Between 1964 and 1966, The Munsters were arguably America’s favorite TV family. They and The Addams Family took the traditional sitcom and gave it a ghoulish twist.
Even today, there’s a demand for Herman and the gang. In fact, top horror director Rob Zombie is currently shooting a revival for Peacock.
What’s the secret behind The Munsters’ success? Or should that be secrets? This family certainly has its fair share of skeletons in the closet!
9. What’s the deal with Marilyn Munster…?
Beverley Owen and Pat Priest shared the role of niece Marilyn. What an irony that someone with the surname Priest should play the part for the longest!
Marilyn is possibly The Munsters‘ biggest secret. She’s so darned… well, normal! To viewers she was gorgeous. To the family, she was kind of hideous. That was the gag. Yet to this day no one has solved the mystery of her appearance.
And how about Butch Patrick as Eddie Munster? Apu picked up on a monstrous plot hole in The Simpsons:
8. Fred Gwynne and Al Lewis worked the beat
Before they lived at Mockingbird Lane, Gwynne (Herman) and Lewis (Grandpa) were part of another type of family… the New York City police department.
Like The Munsters, NBC’s Car 54, Where Are You? ran for two years. So when the call came from CBS, the actors suited up for a different kind of role.
Lewis returned for the 1994 movie version of Car 54, Where Are You? and Grandpa Munster got a nod when Lewis was shown watching The Munsters on TV.
7. Yvonne De Carlo was older than she looked
Completing the elders of the family was Hollywood siren Yvonne De Carlo. As it turned out, producers were hiding another secret from Munsters fans.
You wouldn’t know it, but the age gap between Al Lewis and Yvonne De Carlo was negligible, despite being father and daughter on the show! “In real life, he was actually just one year younger than De Carlo,” writes Past Factory, “while Fred Gwynne was younger than both of them.”
6. The Incredible Melting Munster
Herman Munster’s classic skin tone was violet, rather than the expected green. Why? Because “the color caught better on black-and-white film.”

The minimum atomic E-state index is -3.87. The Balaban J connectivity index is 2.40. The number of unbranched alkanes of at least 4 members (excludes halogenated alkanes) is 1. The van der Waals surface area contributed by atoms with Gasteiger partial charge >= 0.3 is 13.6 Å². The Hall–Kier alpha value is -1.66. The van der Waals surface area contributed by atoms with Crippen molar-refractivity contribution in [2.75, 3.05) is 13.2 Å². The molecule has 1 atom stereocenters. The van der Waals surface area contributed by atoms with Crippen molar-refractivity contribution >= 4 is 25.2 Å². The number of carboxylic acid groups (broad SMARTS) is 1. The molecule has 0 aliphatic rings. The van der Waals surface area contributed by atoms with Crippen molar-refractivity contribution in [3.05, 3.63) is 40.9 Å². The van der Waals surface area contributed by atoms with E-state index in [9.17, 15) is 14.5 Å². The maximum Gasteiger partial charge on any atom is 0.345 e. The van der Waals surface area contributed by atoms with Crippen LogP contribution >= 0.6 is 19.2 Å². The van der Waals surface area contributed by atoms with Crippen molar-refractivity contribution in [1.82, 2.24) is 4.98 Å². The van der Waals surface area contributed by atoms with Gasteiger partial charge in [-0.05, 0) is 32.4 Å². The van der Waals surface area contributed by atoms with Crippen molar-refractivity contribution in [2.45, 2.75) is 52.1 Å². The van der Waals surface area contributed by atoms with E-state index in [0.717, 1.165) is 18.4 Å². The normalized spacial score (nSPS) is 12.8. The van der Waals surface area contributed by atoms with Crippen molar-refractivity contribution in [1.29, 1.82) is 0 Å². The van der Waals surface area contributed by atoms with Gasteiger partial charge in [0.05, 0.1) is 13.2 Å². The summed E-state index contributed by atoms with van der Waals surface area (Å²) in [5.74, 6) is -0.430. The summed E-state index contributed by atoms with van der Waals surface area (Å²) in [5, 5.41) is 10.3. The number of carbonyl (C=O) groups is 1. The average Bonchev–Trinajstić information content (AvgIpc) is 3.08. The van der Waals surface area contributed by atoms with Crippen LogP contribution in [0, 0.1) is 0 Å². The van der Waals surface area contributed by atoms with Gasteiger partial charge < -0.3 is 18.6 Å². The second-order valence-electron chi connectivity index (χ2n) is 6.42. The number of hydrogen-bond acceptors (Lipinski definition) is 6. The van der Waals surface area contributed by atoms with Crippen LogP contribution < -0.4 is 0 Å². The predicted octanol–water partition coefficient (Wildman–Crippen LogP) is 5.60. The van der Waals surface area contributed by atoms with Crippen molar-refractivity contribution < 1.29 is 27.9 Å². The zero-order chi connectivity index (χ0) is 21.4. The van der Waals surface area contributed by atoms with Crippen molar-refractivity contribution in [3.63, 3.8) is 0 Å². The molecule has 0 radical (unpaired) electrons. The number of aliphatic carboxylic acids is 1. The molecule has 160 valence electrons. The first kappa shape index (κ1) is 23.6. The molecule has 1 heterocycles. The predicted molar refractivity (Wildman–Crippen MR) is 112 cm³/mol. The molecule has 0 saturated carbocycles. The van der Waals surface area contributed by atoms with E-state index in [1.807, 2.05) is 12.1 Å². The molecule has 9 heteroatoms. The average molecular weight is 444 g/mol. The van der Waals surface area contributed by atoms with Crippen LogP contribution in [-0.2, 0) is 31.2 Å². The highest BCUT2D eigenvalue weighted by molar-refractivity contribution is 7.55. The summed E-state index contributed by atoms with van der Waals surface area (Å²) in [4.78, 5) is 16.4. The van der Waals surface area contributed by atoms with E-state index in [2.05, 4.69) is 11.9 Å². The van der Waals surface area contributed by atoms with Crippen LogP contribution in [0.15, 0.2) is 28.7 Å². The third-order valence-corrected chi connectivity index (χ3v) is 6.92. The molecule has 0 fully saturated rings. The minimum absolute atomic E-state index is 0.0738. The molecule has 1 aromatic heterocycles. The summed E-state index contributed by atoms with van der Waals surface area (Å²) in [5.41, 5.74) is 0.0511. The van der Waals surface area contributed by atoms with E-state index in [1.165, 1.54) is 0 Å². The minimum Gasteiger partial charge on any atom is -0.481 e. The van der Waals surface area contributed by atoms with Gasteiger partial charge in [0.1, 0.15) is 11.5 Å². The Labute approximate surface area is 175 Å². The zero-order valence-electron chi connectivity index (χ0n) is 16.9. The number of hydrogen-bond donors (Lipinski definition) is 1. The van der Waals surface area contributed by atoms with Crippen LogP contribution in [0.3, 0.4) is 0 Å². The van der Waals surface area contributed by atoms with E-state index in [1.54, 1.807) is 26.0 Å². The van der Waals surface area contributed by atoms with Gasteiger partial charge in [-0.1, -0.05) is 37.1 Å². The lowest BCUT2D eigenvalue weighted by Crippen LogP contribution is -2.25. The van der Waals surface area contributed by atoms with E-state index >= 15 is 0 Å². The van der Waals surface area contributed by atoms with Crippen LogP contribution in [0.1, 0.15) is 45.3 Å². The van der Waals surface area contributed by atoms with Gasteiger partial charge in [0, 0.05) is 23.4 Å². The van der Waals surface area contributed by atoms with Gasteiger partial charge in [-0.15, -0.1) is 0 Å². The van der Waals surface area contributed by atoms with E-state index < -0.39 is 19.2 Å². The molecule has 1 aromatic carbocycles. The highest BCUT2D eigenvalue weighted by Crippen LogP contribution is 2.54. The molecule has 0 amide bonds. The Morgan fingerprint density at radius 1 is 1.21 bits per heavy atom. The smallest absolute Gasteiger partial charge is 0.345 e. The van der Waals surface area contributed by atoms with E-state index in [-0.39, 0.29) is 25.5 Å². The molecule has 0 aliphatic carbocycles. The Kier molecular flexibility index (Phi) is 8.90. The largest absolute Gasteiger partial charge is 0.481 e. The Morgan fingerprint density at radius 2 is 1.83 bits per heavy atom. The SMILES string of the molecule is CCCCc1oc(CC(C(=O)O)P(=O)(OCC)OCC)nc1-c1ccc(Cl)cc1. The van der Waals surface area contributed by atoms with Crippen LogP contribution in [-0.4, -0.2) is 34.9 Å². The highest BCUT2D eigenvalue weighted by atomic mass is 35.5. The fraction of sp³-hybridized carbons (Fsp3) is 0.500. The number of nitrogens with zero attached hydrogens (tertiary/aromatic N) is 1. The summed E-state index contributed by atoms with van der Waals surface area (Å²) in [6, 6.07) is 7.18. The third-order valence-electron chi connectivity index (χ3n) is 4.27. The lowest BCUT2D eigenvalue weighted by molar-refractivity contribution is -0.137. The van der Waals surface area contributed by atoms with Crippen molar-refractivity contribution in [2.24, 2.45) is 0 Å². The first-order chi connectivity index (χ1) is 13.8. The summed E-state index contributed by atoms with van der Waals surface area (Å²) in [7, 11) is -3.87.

A secret side effect of this was that it tended to liquefy off his skin. Studio lights took their toll and Herman began to melt. Visitors to the set may have gotten a nasty surprise on seeing this much-loved character “in the flesh”!
5. Coffin up for the Drag-U-La
This morbid little racer, which was featured in the episode “Hot Rod Herman,” looked like a coffin. No surprises there. However, did you know an actual coffin was used for the vampire-wowing vehicle?
Producers needed to bend the rules to make the project happen. As Past Factory states, you couldn’t just buy a coffin. A death certificate was needed. And because NBC wasn’t prepared to kill someone to obtain it (joke), the team arranged a covert delivery.
In true Munsters fashion, the coffin was waiting outside the funeral home at night, ready to be spirited away by designer Tom Daniel.
4. Bugs Bunny meets the Raven
Two talented voice artists gave voice to the Raven. One was Bob Hastings, who was part of McHale’s Navy and played Commissioner Gordon in the Batman animated universe. (In a gruesome turn of events, Adam West’s Batman staked The Munsters in the ratings, leading to its cancellation.)
The other was Mel Blanc, whose work on Looney Tunes is the stuff of legend. Bugs Bunny and Daffy Duck are just a couple of his iconic performances behind the microphone.
3. The 2012 revival was surprisingly different
It came and went, but a comeback for The Munsters happened in the form of the pilot movie Mockingbird Lane.
Stripping away the more obvious monster connections and going for a subtle yet sinister approach, it starred Jerry O’Connell as Herman, Portia de Rossi as Lily, and Eddie Izzard as Grandpa.
Written by Bryan Fuller (Pushing Daisies, Hannibal), the end product was aired so everyone knew about it. Munsters fans must have been surprised however by the radical change.
For example, O’Connell was more of an all-American hunk than Boris Karloff’s Frankenstein. And Izzard looked like an aging member of The Lost Boys!
2. Herman and Lily Shared a Bed!
Although they weren’t human, there was a bit of an uproar because Herman and Lily shared a matrimonial bed on the show.
They were one of the first couples to do this on television, along with Lucille Ball and Desi Arnaz on I Love Lucy and Fred and Wilma Flintstone on the animated series The Flintstones. Oh, the horror.
1. Grandpa Munster’s lab has something in common with the 1931 film Frankenstein
Special effects technician Kenneth Strickfaden designed both Grandpa Munster’s laboratory and the lab in the 1931 film Frankenstein. In fact, Grandpa’s lab used some of the props from Dr. Frankenstein’s laboratory!
During his career, Strickfaden created the sci-fi props for more than 100 motion picture films and television programs.